Benz: In an article on Morningstar.com, a couple of months back, you provided some tips to ETF investors who want to try to limit these negative trading patterns' impact on their own results. One of the first ones you put out there is to use a limit order versus a using a market order. Let's talk about what the difference is and why the limit order you think is the better way to go.

Johnson: So, if you absolutely must trade an ETF during times like those that we experienced on Monday, use a limit order, because it allows you to name your price. If you use a market order or if you use, say, a stop-loss order, which are the orders that tend to be affected and ultimately executed in times like these, you are subject to the whims of whatever is being quoted during these times of distress.

So what we saw on Monday and what indeed we saw during the flash crash is that with a stop-loss order, it becomes a market order once that stop-loss price is crossed. So when the market drops, it becomes a market order and executes at whatever the going price is, which in the case of Monday morning, were some very poor prices.

Now, it's not clear if any trades were executed at those prices. If they were executed whether or not they will ultimately be reversed or busted. But using a limit order allows you to avoid all of these considerations entirely, to name your price.

Benz: So you tell your brokerage firm I want to sell this thing, but only if you can get a price above X.

Johnson: Or at X specifically, exactly.

Benz: Okay. So another set of tips that you had related to the timing of these ETF trades, you said, first of all, try to avoid selling right at the open or right at the close. Why is that a good advice?

Johnson: Well, if you think of the market open, it frankly takes ETFs a while to wake up in the morning because it takes a lot of their underlying securities to wake up and be really actively traded in their early morning trading hours. So that first half hour of trading tends to be not necessarily volatile, but volumes tend to be thin, takes a while for a lot of the underlying stocks to really begin actively trading hands. So, the best pricing that, the greatest depth, the most liquidity you are going to see tends to take place between the time one half hour after the market opens and one half hour before the market closes because as the market moves towards its close, many market makers tend to settle up their books they've hedged their risk for the day, and they tend to step back from the market.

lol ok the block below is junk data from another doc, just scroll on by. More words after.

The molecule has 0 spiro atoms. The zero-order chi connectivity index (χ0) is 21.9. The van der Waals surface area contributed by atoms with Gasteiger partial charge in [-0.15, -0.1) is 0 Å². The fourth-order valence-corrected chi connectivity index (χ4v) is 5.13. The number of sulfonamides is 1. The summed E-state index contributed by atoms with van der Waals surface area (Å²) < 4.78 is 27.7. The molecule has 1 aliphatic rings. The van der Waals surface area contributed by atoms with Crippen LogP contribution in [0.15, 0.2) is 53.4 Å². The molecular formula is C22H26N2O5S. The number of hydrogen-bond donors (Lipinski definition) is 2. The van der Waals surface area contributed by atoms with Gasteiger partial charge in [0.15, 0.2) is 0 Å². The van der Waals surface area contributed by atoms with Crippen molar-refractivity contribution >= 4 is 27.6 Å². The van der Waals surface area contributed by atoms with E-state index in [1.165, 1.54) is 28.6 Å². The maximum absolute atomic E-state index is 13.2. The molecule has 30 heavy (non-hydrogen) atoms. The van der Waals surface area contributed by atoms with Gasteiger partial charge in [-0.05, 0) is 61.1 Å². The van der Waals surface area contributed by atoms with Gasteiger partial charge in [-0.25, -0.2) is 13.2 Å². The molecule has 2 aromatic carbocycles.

So if you can kind of carve those two half hours out of your trading window if you are looking to trade in ETF, that's also advisable, and certainly on Monday trading during the first half hour was again extremely chaotic.

Benz: Right. Another related tip is that if you're transacting in some sort of ETF that owns foreign securities, try to line your trading up with when that particular foreign market is open.

Johnson: To the extent it's feasible. So in the U.S. we have a limited degree of overlap with normal European trading hours. So after you wait for that first half hour you've got a little window of time during which European ETFs, and when I say that, I mean ETFs tracking European equities, are trading on the New York Stock Exchange, that's going to ensure that you get a generally fair price for that basket of underlying securities.

In other cases, we have no overlap with trading hours--say, Tokyo. So there could be an ETF that tracks Japanese equities, like the iShares MSCI Japan EWJ, which trades all day on the New York Stock Exchange while the Tokyo Exchange lies dormant. So in that case I would go back to what I had shared previously, which is to wait a half hour after the open, to stay away a half hour before the close, and to realize that the trading in that ETF during the course of the day while Tokyo is closed is actually expressive of investors' collective view on what Japanese stocks will be trading at once the Nikkei starts ticking the next day. And indeed we've seen that repeat itself time and time again sort of as the world quite literally turns.

Benz: Ben, thank you so much for being here. It's an important topic as investors get more and more invested in exchange-traded funds. We really appreciate you being here to share your insights.

Johnson: I am glad to be here.

Benz: Thanks for watching. I'm Christine Benz for Morningstar.com.

Tietoja kirjoittajasta

Ben Johnson  Ben Johnson is Morningstar’s Director of European ETF Research.